Exclusive: Schools draw up plans to go part-time if testing chaos continues

Headteachers warn that unless the Government can get a grip on the testing system, schools will need to instigate rota systems

Schools are drawing up plans to go part-time if the testing chaos continues, The Telegraph has learned.

Headteachers have said that unless the Government can get a grip on the testing system, they will need to instigate rota systems where pupils are taught on two weeks on, two weeks off basis.

Education leaders warned the Prime Minister that nearly every school in the country is struggling to access tests for students and staff.

Secondary schools should only move to a rota system if cases are rising in a local area and “all other measures have been exhausted”, according to official contingency planning advice published by The Department for Education.

But Geoff Barton, general secretary of the Association of School and College Leaders (ASCL), said that teachers may be forced to put the rota plans in place sooner rather than later. 

He said that the system is “unravelling”, with thousands pupils and teachers having to stay at home while they wait around for tests.

Pupils queue to have their new year picture taken at the King Edward VI High School for Girls in Birmingham

“I think we will start to see rota systems bought in because there are people waiting for tests and you simply can’t cover all the classes,” he told The Telegraph. 

"Schools will worry about whether in fact the only way to ensure you have sufficient teachers is to move to a rota. I am not trying to scaremonger, but this does appear to be unravelling."

The reopening of schools has meant entire year groups or even whole schools have been sent home because children with symptoms are often unable to get a test to prove whether or not they have coronavirus.

If a pupil or staff member does test positive, headteachers have reported difficulties in accessing advice from public health officials about who should self-isolate and so are sending large numbers of pupils home as a precautionary measure.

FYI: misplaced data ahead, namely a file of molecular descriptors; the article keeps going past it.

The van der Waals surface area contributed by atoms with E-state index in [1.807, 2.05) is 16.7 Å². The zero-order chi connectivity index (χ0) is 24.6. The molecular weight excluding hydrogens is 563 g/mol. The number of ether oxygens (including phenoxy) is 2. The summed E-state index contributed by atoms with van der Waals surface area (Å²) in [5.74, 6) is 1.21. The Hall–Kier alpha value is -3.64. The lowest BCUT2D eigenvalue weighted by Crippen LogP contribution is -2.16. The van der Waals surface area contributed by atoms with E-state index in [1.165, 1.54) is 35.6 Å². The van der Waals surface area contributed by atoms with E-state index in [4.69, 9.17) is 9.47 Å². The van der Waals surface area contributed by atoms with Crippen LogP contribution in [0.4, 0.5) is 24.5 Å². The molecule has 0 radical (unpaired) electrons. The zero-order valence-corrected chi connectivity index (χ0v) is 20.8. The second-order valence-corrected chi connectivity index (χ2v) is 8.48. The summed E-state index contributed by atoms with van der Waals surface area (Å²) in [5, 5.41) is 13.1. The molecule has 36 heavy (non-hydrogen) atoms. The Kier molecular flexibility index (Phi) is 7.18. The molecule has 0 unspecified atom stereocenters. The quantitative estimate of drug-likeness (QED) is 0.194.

Meanwhile Paul Whiteman, general secretary of the National Association of Headteachers, said that the strain on schools due to testing delays has become “intolerable”.

“We have examples coming in on individuals and groups of children being sat at home for extended periods of time waiting for a test,” he said.

Mr Whiteman warned that the system is not bought under control soon, schools will have to take action.

“You would be playing with ideas of different sized bubbles, you would be considering rota systems which are not completely desirable,” he said.

“The Government has been avoiding conversations about the ‘what ifs’ but very quickly the ‘what ifs’ are coming to pass.”

School leaders wrote to Boris Johnson on Wednesday to convey their "mounting concern" about delays in accessing test results and advice from public health officials, urging him to take personal control of the situation. 

They said nearly 96 per cent of schools are experiencing difficulties and delays in accessing tests for students and staff, which is causing severe disruption to children's education.

The leaders of the country's two largest headteacher unions and the national school governor association said schools were left in an "impossible" position of "either leaving close contacts of the infected person in school while they wait for guidance, or making a public health call themselves and deciding on who to send home".

Their letter came as MPs told the Prime Minister that "everything will fall over" if schools don't have enough tests. 

Boris Johnson told the liaison committee that it would be "wrong" for the whole class to be sent home if they have not tested positive. 

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